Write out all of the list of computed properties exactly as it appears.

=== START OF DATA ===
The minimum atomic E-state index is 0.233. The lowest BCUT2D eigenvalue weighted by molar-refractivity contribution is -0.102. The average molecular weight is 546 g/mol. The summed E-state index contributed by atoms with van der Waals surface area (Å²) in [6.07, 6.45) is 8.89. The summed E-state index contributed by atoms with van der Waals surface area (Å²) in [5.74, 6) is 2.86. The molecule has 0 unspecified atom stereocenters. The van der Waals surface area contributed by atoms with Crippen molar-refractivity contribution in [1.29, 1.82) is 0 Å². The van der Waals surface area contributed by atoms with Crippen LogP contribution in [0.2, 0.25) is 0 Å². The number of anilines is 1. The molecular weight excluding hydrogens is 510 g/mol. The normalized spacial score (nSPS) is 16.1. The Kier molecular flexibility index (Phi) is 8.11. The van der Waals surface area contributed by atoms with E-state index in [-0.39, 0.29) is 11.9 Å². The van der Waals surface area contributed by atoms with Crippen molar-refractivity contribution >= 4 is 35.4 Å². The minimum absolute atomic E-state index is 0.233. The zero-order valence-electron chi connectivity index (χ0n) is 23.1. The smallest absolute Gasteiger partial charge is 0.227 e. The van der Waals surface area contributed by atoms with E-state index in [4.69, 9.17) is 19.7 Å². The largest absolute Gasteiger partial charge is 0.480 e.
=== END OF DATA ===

The minimum atomic E-state index is 0.233. The lowest BCUT2D eigenvalue weighted by molar-refractivity contribution is -0.102. The average molecular weight is 546 g/mol. The summed E-state index contributed by atoms with van der Waals surface area (Å²) in [6.07, 6.45) is 8.89. The summed E-state index contributed by atoms with van der Waals surface area (Å²) in [5.74, 6) is 2.86. The molecule has 0 unspecified atom stereocenters. The van der Waals surface area contributed by atoms with Crippen molar-refractivity contribution in [1.29, 1.82) is 0 Å². The van der Waals surface area contributed by atoms with Crippen LogP contribution in [0.2, 0.25) is 0 Å². The number of anilines is 1. The molecular weight excluding hydrogens is 510 g/mol. The normalized spacial score (nSPS) is 16.1. The Kier molecular flexibility index (Phi) is 8.11. The van der Waals surface area contributed by atoms with E-state index in [-0.39, 0.29) is 11.9 Å². The van der Waals surface area contributed by atoms with Crippen molar-refractivity contribution >= 4 is 35.4 Å². The minimum absolute atomic E-state index is 0.233. The zero-order valence-electron chi connectivity index (χ0n) is 23.1. The smallest absolute Gasteiger partial charge is 0.227 e. The van der Waals surface area contributed by atoms with E-state index in [4.69, 9.17) is 19.7 Å². The largest absolute Gasteiger partial charge is 0.480 e.